Ammonium chloride is used as an expectorant.
Diphenhydramine is an ethanolamine derivative with the actions and uses of the histamine H1-receptor antagonist.
Ammonium chloride is absorbed from the gastro-intestinal tract. The ammonium ion is converted into urea in the liver, the anion thus liberated into the blood stream and extracellular fluid causes a metabolic acidosis and decreases the pH of the urine; this is followed by transient diuresis.
Diphenhydramine is well absorbed from the gastro-intestinal tract, though high first-pass metabolism appears to affect systemic availability. Peak plasma concentrations are achieved about 1 to 4 hourrs after administration by mouth. Diphenhydramine is widely distributed throughout the body including the CNS.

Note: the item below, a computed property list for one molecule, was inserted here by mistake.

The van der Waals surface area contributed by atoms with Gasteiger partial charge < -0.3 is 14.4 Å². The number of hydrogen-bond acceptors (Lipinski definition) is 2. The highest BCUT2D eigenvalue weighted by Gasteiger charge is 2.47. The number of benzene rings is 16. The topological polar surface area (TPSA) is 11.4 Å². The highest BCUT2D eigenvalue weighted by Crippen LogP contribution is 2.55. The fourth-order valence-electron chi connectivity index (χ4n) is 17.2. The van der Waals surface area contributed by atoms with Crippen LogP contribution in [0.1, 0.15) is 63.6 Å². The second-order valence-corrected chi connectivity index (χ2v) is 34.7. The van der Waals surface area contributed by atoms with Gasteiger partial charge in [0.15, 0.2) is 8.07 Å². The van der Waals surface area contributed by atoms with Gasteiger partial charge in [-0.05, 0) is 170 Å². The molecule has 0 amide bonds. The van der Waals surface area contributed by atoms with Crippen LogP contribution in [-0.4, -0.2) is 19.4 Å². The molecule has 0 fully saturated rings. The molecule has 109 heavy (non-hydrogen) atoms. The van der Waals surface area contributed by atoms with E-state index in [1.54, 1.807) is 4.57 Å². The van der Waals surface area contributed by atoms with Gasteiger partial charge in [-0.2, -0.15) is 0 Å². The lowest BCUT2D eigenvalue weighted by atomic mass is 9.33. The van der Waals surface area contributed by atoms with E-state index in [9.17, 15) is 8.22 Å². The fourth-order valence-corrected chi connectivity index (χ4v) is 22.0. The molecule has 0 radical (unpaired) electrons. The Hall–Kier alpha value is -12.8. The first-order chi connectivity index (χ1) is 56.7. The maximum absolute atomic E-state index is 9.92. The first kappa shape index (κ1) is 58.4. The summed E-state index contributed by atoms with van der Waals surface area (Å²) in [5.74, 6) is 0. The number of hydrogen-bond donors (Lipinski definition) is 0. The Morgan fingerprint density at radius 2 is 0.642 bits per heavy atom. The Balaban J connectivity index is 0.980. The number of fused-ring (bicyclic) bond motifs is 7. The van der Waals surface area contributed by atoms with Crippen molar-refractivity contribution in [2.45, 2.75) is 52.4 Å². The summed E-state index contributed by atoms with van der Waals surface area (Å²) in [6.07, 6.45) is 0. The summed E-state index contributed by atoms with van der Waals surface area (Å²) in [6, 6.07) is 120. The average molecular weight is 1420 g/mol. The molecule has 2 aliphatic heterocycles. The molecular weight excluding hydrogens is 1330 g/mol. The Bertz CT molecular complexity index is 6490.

It crosses the placenta and has been detected in breast milk. Diphenhydramine is highly bound to plasma proteins. Metabolism is extensive. Diphenhydramine is excreted mainly in the urine as metabolites, little is excreted as unchanged drug. Excretion is almost complete within 24 hours of administration.